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Wednesday, November 25, 2015
- Last weekend, my 14-year-old daughter, Michaela, and I were en route to Easter Sunday mass in Acapulco. We were stopped, harassed, threatened, and detained by eight soldiers in battle fatigues brandishing automatic weapons.
At first, I was merely concerned; after all, we were travelling with RFK Human Rights Award Laureate Abel Barrera and his legal team, among the brightest lawyers in Mexico. Our attorneys immediately cited four articles of the Mexican constitution that the infantry lieutenant violated.
After establishing that we were an international human rights organisation, the lieutenant responsible for the checkpoint maliciously demanded to inspect our belongings for narcotics. He raged menacingly, “I am the authority, I have the power.” At that moment, my heart stopped.
The day before I had sat in awe at the courage of José Rubio as he told us about his brother, Bonfilio, who was murdered by the Mexican military at another illegal roadblock, not unlike this one. Like tens of thousands of men and women from La Montaña, the poorest region in the poorest state of Mexico, Bonfilio had left his indigenous community intent on landing a job in the United States during the growing season.
Forty minutes after he boarded the bus on Jun. 20, 2009, infantry soldiers stopped the vehicle to search for drugs but found none; when the bus driver confronted them for the stop, they became enraged.
As the bus pulled away, the soldiers opened fire, killing Bonfilio, who had fallen asleep in the last seat. When the driver pulled to a stop, the army, seeing the corpse, decided to conduct a second search. This time, they claimed they “discovered” five bales of marijuana beneath passenger seats. They give no explanation as to how they missed the five shoebox-sized bales on the first inspection.
This is the pattern that those who seek to enforce basic human rights protections can expect in La Montaña. But, because of his extraordinary courage, José Rubio has achieved something extraordinary for his brother and his countrymen: the Rubio case is the first in which a federal court has ruled that a human rights violation committed by the military must be tried by civilian, rather than military, court.
Unfortunately, instead of accepting civilian jurisdiction, the military has appealed.
Today, Mexico faces a turning point. Will the long history of military impunity prevail? Or will the executive, judicial, and legislative branches finally live up to the promises they have made to the international community and their own citizens, and ensure that cases of military abuse of civilians are tried fairly in civilian courts?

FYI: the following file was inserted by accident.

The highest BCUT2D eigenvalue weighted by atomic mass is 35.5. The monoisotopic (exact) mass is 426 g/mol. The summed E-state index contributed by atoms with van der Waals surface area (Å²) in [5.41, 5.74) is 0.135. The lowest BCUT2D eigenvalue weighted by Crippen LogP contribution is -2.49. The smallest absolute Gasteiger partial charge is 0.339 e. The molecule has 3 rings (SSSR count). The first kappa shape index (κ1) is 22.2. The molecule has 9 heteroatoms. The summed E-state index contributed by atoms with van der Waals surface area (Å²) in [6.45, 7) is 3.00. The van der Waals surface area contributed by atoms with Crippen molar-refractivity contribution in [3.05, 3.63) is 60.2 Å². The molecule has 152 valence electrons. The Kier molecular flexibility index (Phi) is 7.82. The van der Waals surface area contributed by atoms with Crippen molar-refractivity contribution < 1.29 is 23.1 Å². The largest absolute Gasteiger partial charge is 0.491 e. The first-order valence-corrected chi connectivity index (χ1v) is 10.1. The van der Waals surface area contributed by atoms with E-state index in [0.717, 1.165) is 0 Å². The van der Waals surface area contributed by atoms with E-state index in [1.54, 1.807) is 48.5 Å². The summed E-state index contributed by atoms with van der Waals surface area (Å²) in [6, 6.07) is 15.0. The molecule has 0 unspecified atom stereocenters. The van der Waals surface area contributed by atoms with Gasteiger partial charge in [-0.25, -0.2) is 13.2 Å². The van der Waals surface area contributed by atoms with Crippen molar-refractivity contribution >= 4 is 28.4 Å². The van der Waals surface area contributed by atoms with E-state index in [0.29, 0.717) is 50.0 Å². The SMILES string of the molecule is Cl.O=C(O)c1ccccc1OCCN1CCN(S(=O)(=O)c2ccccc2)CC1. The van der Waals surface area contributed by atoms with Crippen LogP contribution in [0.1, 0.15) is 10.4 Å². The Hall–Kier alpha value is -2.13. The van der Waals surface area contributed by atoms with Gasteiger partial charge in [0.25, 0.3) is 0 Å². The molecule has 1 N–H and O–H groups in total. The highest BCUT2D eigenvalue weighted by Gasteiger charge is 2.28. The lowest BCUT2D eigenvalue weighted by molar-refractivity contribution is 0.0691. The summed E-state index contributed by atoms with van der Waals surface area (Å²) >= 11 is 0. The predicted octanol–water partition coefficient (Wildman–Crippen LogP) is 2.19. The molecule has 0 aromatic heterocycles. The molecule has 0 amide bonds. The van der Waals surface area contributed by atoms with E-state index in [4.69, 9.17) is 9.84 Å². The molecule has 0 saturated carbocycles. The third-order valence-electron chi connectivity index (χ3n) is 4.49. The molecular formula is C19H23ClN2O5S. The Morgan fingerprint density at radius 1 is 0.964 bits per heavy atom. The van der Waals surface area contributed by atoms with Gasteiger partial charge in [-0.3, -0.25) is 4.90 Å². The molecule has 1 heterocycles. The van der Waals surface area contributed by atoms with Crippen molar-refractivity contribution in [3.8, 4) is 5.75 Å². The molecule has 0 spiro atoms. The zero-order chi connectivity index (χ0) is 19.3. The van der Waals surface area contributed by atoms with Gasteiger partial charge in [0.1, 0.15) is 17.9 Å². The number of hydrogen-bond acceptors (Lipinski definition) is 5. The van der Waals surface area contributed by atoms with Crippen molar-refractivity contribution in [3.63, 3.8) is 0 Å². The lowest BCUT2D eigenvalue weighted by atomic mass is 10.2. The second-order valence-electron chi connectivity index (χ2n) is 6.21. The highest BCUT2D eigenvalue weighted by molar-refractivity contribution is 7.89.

In 2010, the Inter-American Court of Human Rights ruled in the cases of indigenous human rights defenders Inés Fernández and Valentina Rosendo, who were raped and tortured by soldiers in retaliation for their community’s activism; the court stated that Mexico must try such cases in civilian court. In response, the Supreme Court of Mexico confirmed the Inter-American Court decision.
On December 9, 2011, President Calderon, along with the Attorney General, publicly stated their support of the measures.
The Rubio case is the first time that the Supreme Court and the President have had their resolve tested, and the military appears determined to maintain the status quo and act above the law.
President Calderon should make a strong and unequivocal public statement clarifying his support for civilian jurisdiction in cases of military abuse of civilians. Furthermore, he should immediately instruct the military prosecutor to stop appealing cases on jurisdictional grounds.
Mexico’s Congress should pass pending legislation that would require all cases of military abuse against civilians to be tried under civilian jurisdiction. And the President should state that he will immediately sign the legislation into law.
The Supreme Court should deny the appeal of the military and establish binding jurisprudence that all cases of military abuse against civilian will be tried in civilian courts.
Through the Mérida Initiative, the United States has supported the Mexican military’s narco-trafficking reform efforts to the tune of $1.6 billion since 2008. We should make clear that we believe that illegal road blocks, harassment, unlawful detention, and other abuses of civilian rights undermine faith in the institution of the military and are unacceptable.
On Sunday, I experienced what few leaders in Mexico’s elite know: the fear of a military that turns its power on the very people it has vowed to protect, the rage engendered when that power is challenged, and the arbitrary nature of its wrath.
The next day, Michaela and I were able to continue with our plans to visit the shrine of the Virgin of Guadalupe. Our ordeal lasted about 30 minutes, but for many Mexican human rights defenders, confronting the military does not end so well. It is time to rehabilitate the reputation of the Mexican military. Ending impunity will be the first step.
*Kerry Kenndy is president of the Robert F. Kennedy Center for Justice and Human Rights. Not for publication in México.